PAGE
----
Am not sure how Rera will calculate the Index but I assume the index will be based on 2008 rentals. Rera should consider rentals of rent contracts which are atleast 3 years old. This is important since this will be the correct indicator of the real rentals. Rental contracts with age of 2 yrs & less should not be considered in the index since these will be the inflated rentals courtesy our greedy landlords and real estate brokers. I am afraid that Rera is actually working for the landlord & real estate brokers lobby. I am not expecting anything positive from Rera. Lets see how this scene unfolds.

Philip 11 years ago

Mr. Abhay is absolutely correct . The index is a guide based on the extremely inflated and frankly exorbitant rates of the last three years . Rent should be no more than 20% of income for any given bracket. So if a average villa is 300,000 per annum then your income would have to be 1.5 million Dhs. per annum, that"s 125,000 per month. Unrealistic for most people and definitely not the average. As usual in Dubai Landlords want to charge the maximum for everything and pay the least for everything. RERA is a joke as they accept that every landlord in Dubai has dozens of brothers and sisters that they want to have living in their properties.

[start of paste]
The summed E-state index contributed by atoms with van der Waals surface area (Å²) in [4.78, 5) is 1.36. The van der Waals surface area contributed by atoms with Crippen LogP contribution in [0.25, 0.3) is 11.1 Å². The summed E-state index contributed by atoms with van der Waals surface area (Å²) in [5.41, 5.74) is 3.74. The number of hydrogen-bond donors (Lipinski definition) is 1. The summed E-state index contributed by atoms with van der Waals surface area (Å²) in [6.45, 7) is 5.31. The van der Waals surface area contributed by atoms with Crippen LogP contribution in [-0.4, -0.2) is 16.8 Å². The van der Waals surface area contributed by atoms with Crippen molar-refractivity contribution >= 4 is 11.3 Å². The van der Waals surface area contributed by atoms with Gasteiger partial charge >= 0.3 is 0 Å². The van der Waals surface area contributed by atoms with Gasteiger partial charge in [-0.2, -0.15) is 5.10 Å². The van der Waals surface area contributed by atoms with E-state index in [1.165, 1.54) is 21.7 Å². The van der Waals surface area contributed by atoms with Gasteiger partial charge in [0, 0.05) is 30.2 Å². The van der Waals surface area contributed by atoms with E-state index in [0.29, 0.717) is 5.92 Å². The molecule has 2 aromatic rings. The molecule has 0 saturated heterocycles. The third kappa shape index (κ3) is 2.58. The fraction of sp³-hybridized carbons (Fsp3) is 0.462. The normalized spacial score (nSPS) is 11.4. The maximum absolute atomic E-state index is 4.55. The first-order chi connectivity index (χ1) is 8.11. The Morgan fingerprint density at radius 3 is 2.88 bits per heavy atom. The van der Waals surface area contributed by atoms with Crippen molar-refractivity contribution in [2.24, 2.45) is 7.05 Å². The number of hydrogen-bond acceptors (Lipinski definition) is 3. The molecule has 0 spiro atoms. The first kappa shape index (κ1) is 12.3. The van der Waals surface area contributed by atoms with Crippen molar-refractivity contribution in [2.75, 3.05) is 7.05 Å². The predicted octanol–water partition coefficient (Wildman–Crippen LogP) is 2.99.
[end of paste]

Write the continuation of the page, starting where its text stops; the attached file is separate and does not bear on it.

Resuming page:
Debby 11 years ago

Most Companies pay a new Hire approximate salary of AED4,000 of which 50% is listed as Basic, 30% is House Rent and 20% as Travel Allowance. An average studio (not new) today rents out at the inflated annual rent of 45,000AED (compared to AED18,000 of 3 years back) so if no sharing is allowed how are singles to manage? Even those earning a salary of AED10,000 pm and have a family here, half the salary goes on rent and another 30% on children's education...The RERA rent index will only be the last straw on the camels back!